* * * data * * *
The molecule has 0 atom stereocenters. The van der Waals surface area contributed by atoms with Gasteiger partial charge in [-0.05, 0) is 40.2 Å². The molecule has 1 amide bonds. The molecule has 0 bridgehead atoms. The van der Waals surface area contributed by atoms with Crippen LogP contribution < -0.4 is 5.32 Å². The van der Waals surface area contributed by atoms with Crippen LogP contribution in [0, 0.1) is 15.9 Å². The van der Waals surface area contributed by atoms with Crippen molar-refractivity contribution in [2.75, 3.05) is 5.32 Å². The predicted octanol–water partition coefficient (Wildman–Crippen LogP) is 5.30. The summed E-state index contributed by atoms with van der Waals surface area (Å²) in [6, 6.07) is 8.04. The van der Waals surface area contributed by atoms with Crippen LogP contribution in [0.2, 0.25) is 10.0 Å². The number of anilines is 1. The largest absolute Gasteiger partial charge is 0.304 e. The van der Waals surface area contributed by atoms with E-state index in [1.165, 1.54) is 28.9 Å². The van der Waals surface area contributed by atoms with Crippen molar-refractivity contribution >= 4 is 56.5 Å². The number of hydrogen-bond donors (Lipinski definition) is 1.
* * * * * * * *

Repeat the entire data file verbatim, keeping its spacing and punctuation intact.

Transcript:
The molecule has 0 atom stereocenters. The van der Waals surface area contributed by atoms with Gasteiger partial charge in [-0.05, 0) is 40.2 Å². The molecule has 1 amide bonds. The molecule has 0 bridgehead atoms. The van der Waals surface area contributed by atoms with Crippen LogP contribution < -0.4 is 5.32 Å². The van der Waals surface area contributed by atoms with Crippen LogP contribution in [0, 0.1) is 15.9 Å². The van der Waals surface area contributed by atoms with Crippen molar-refractivity contribution in [2.75, 3.05) is 5.32 Å². The predicted octanol–water partition coefficient (Wildman–Crippen LogP) is 5.30. The summed E-state index contributed by atoms with van der Waals surface area (Å²) in [6, 6.07) is 8.04. The van der Waals surface area contributed by atoms with Crippen LogP contribution in [0.2, 0.25) is 10.0 Å². The number of anilines is 1. The largest absolute Gasteiger partial charge is 0.304 e. The van der Waals surface area contributed by atoms with E-state index in [1.165, 1.54) is 28.9 Å². The van der Waals surface area contributed by atoms with Crippen molar-refractivity contribution >= 4 is 56.5 Å². The number of hydrogen-bond donors (Lipinski definition) is 1.